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I assume that when Don Knuth created his Computer Modern fonts, he optimized them, at least in his opinion, for \nonfrenchspacing. But since almost all books that aren't created with TeX have no extra space after punctuation, are most other fonts set up for use in TeX optimized for \frenchspacing, with any settings for \nonfrenchspacing being made as an afterthought?

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    How can you optimize a font for nonfrenchspacing? – Ulrike Fischer Sep 26 '14 at 14:04
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    \frenchspacing refers just to the spacings after punctuation (actually it's a bad name, in my opinion). Fonts can't be optimized for the French rules; for instance, the space before and after a colon must be the same as any interword space in the line. – egreg Sep 26 '14 at 14:12
  • @UlrikeFischer presumably MSC believes that the the extra spacing after punctuation is somehow coded into the font. – wasteofspace Sep 26 '14 at 14:22
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    You should make clear what you mean by “French spacing”. – egreg Sep 26 '14 at 19:33
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    @percusse -- if you're referring to languages such as (i believe) burmese, where text runs continuously without spaces, and breaking between glyphs depends on traditional rules, then i know of the concept. but if you're referring to something else, can you cite some references where i can learn about it? (in any event, that's quite different from the concept of \frenchspacing as implemented for tex and "western" languages.) – barbara beeton Sep 26 '14 at 20:12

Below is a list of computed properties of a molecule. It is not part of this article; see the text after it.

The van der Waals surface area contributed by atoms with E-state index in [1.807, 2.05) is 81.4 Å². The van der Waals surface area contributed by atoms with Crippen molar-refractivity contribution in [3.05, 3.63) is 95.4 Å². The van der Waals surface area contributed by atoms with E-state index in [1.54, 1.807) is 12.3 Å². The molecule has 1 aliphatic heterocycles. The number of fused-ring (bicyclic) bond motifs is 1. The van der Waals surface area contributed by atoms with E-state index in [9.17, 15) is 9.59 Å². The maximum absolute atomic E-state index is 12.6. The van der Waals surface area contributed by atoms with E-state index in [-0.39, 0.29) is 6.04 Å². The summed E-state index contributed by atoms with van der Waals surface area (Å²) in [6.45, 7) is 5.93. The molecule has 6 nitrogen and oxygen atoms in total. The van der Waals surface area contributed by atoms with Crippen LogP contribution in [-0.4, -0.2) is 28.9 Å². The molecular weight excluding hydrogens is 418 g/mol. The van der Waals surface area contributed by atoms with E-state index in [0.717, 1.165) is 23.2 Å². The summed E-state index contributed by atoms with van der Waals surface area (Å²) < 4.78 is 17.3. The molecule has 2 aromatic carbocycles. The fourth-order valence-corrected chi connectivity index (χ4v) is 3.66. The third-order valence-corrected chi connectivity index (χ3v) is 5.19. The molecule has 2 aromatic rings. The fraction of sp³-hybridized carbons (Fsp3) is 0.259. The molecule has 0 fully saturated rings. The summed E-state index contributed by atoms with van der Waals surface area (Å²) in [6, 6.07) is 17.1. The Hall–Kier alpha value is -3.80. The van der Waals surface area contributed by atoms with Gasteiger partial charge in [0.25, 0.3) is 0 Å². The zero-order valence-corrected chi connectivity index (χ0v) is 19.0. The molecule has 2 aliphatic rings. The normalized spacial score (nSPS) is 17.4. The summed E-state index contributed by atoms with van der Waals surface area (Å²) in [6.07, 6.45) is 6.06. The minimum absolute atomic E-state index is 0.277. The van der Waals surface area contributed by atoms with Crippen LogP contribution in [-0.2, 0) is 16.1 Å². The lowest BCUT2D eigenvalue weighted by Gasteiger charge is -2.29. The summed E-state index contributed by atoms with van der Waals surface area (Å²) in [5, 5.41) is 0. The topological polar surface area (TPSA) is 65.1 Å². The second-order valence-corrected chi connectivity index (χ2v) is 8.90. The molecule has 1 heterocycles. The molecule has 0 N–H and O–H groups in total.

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Fonts designed for TeX typically encode seven values which are available to TeX via the \fontdimen command: font_slant, font_normal_space, font_normal_stretch, font_normal_shrink, font_ex_height, font_quad, and font_extra_space. These are in order; you get at them with \fontdimen1, \fontdimen2, and so on.

Extra space after punctuation is governed by \fontdimen7, defined in the Metafont source as font_extra_space. In cmr, for example, \fontdimen7 is set to 2u#, which is deep Metafont magic that we don't need to get into right here. (Not really deep, actually; but not really relevant here, either.)

These \fontdimen values can be manipulated by TeX, however. For example, to get \frenchspacing behavior after punctuation with the Computer Modern fonts, you simply say reset \fontdimen7 for those fonts. So, for example:

\documentclass{article}
\begin{document}
\font\cmr=cmr10
\cmr Hello.  I'm Joe.

\fontdimen7\cmr=0pt
Hello. I'm Joe.
\end{document}

Depending on the font format, TeX will get the values for the \fontdimen parameters from different places. With Computer Modern and other Metafont fonts, they are set in the Metafont source and taken by TeX from the tfm file.

This is a long way of saying a short answer: no, fonts are not optimized for \frenchspacing or otherwise; but they do set the values which will be used in both cases, unless those values are overridden by TeX.

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